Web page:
Mr Tan was arrested in 1963 under the Internal Security Act (ISA) for alleged pro-communist activities, and released in 1966. He was arrested again and detained for about three months in February 1977 under the ISA for allegedly joining a group to revive pro-communist activities here. Mr Tan always maintained he was not involved in Communist United Front activities.
He was most recently a contributor and editor of The May 13 Generation, a book of essays on the Chinese middle school student movement in the 1950s.
The following is a poem by Mr Tan about his time in detention.
What was it like ‘inside’?
A difficult question
Could you, would you really listen
Without sneer, to the end
How should I begin?
Should I start from the traumas of the raid
How liberty was so capriciously enchained
Without a warrant, without warning
On the dark hours
When even dogs slept undisturbed.
You were hauled into a world ran amok:
The mug shots, ‘turn out your pockets’
the thumb and fingers impressions
(Whatever for, I commit no crime!).
No one bothered,
The guard shoved you on,
Along the corridor of despair;
That first heavy thud of the iron door
Sealing you incommunicado from the world —
The wind, sun, moon, and the stars
And all that was human and dear
Should I recall the dark cell
At Central Police Station
A purgatory of perpetual night
The stone slab for the bed
Sullied, soiled mattress, no sheets
The pillow of tears and stains, no cover
Blood smeared walls, cries of past agonies
The rude, cruel hourly rip-rap of the shutters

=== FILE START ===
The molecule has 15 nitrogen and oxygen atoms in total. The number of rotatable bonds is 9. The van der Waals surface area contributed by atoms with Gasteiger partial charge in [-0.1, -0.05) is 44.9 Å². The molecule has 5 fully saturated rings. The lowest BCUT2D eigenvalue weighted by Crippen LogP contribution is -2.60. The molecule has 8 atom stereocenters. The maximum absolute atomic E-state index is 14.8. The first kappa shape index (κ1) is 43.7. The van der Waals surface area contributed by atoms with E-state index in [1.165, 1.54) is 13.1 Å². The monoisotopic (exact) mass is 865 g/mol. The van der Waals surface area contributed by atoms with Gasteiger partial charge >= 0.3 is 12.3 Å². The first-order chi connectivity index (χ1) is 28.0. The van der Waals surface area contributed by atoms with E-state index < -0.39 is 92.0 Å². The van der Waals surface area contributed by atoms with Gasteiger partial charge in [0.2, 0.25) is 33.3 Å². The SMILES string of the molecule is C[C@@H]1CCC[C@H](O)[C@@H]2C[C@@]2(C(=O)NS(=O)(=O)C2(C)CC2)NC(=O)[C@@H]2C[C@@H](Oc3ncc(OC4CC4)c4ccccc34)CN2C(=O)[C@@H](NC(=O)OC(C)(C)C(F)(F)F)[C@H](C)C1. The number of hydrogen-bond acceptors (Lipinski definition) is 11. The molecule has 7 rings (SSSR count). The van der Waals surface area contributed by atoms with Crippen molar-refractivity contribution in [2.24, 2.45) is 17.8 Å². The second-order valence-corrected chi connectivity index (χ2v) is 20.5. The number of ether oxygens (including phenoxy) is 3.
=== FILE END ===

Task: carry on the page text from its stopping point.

“To check your health”,
So it was explained.
Should I narrate
The daily bath at the tap
The squat pan, dank and putrid
Meant to dehumanize, humiliate
Should we be thankful
For the daily ditch water
Which passed for tea
The stony crumbs for bread
The rice so callously tossed with dust
Should we be grateful
For the censored books and news,
To decontaminate our minds;
Should we be grateful too
For the unbearable heat
The lonely insomnia of the day and night,
Migraine and diarrhoeic fever
And panadol as panacea?
How could I ever forget those Neanderthals
Who roamed Whitley Holding Centre, 
Under cover of darkness,
Poured buckets of ice water
Over my stripped, shivering nakedness,
Slugged my struggling, painful agony
Circling , sneering, snarling
Over my freezing nudity,
More animals than men:
What induced this
Vengeful venom, violent score
To settle, not for a private grievance
But a public, democratic dissidence;
From whence sprang this barbarity?
What made men turn into beasts
In the dark, away from prying eyes,
Protected by a code of dishonour and lies
To ensure they survive and rise.
For sure, there were gentler souls
Who tried to be decent, no more:
The smiling guard who lightened the hours
With a chance remark, a joke
The barber who brought his scissors, cigarettes and news
The interrogator who handed a bible
Told him the elegant prose
Contrasted strangely with my current state,
How distant those beautiful thoughts were
From the violence to our liberty.
What then is the truth ?
A generation trapped in lies
Who rushed to defend, to justify
Never to listen, see or speak out.
Only when we open our hearts
Confront this barbarism
Can we truly exorcise our fears,
Finally emerge as a free people,
A liberated society.
 Formerly at South Bridge Road, now demolished, which had several cells frequently used for interrogation of police prisoners, from a month to a year, before they were dispatched to normal prison conditions at Changi Prison.
 A relatively new detention center built in the 1970s located off Whitley Road, used to hold political prisoners for short and medium term, mainly for interrogation .
The poem is published in Our Thoughts Are Free: Poems and Prose on Imprisonment and Exile, edited by Tan Jing Quee Teo Soh Lung Koh Kay Yew Ethos Books Singapore